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Barry Collin LRPS
Having joined Chelmsford Camera Club in 1991, I started to take photography more seriously, taking photographs for their artistic quality rather than just snapshots or holiday reminders. Holiday slides can become interesting too!
After retirement in 1996 I attended courses at Southend College over 3 years, firstly on City & Guilds Photography and then on Photoshop digital photography.
From 1998 to 2012 I was President of Chelmsford Camera Club and on the Executive Committee of the East Anglia Federation of Photographic Societies. I am currently Chairman and Webmaster of the Royal Photographic Society’s Creative Group.
Many people are of the firm opinion that photography is not an art, just a method of recording “what was there” and art should be left to the painters and sculptors.
Both photographers and artists often make exact reproductions of their objects and scenes where accuracy is called for, but I cannot see why the one but not the other should be allowed to develop their work further and produce a creative end result.
In my opinion, a camera is a tool which I use for different purposes. For example, I carry one in the car to record the scene should I be unfortunate enough to be involved in an accident, and I use one when out with the grandchildren to record our happy times together. But a camera is also a tool I can use to express feelings and emotions in an image which I wish to share with those who look at my work, and for this I use my skills as a photographer when taking the image and when using post-capture treatment to make my own interpretation of the picture.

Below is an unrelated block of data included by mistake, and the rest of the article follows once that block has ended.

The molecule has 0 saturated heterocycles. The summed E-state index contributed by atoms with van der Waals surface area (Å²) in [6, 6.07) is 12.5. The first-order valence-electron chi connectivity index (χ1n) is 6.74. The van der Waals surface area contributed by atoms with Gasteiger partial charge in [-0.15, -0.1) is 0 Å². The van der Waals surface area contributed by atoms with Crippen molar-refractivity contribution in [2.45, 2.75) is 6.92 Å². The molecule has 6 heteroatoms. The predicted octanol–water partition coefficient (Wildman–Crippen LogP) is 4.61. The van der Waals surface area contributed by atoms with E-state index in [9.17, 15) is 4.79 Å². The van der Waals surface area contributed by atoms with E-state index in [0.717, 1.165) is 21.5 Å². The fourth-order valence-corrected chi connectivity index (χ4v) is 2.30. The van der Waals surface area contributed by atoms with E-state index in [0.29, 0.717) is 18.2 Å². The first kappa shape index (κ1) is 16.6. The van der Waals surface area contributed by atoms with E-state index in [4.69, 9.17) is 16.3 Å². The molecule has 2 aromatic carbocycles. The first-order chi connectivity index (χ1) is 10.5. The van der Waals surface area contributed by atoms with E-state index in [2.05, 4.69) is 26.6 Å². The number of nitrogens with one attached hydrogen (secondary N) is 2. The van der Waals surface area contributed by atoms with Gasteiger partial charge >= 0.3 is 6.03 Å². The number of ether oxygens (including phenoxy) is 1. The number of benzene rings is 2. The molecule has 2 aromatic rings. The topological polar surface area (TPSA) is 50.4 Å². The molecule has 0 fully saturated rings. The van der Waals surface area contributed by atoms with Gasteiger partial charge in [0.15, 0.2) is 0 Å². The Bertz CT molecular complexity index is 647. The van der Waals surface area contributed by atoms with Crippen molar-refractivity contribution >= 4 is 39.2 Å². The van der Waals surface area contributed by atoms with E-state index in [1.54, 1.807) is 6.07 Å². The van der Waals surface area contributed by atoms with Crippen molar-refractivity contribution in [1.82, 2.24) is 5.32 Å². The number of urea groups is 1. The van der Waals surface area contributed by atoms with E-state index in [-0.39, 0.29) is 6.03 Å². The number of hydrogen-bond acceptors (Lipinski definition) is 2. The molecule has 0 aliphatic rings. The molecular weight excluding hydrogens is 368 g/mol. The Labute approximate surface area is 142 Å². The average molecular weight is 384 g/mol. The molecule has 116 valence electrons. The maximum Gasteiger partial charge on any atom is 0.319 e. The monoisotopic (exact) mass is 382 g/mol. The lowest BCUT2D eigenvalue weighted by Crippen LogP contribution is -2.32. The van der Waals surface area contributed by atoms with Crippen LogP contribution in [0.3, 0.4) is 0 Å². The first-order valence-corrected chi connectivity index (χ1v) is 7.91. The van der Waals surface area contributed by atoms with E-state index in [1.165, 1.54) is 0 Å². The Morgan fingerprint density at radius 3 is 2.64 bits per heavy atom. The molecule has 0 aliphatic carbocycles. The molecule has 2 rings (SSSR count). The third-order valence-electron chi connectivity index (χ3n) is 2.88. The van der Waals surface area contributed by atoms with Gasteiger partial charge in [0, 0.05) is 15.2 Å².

Before digital photography, I used a darkroom to produce my own monochrome and colour photographs. This enabled me to enhance the mood of a scene, to bring out the subtle tones in a subject, to place the emphasis on different aspects of the scene by (say) the use of light and shade, or by focussing on one object while blurring others, and thus improving the artistic quality of a photographic print.
Digital photography has widened the scope for this artistic creativity, putting an end to the use and disposal of harmful chemicals, film and water. It is also much easier to work in colour and the choice of presentation is greater: monochrome or colour, prints, digital slides or handheld devices. I still use “straight” photography for many subjects such as animals and wildlife and some city- and land-scapes, but I enjoy the freedom I have to express other genres using other techniques.
No matter what digital effects I use, the end result is created solely from my own original photographs.
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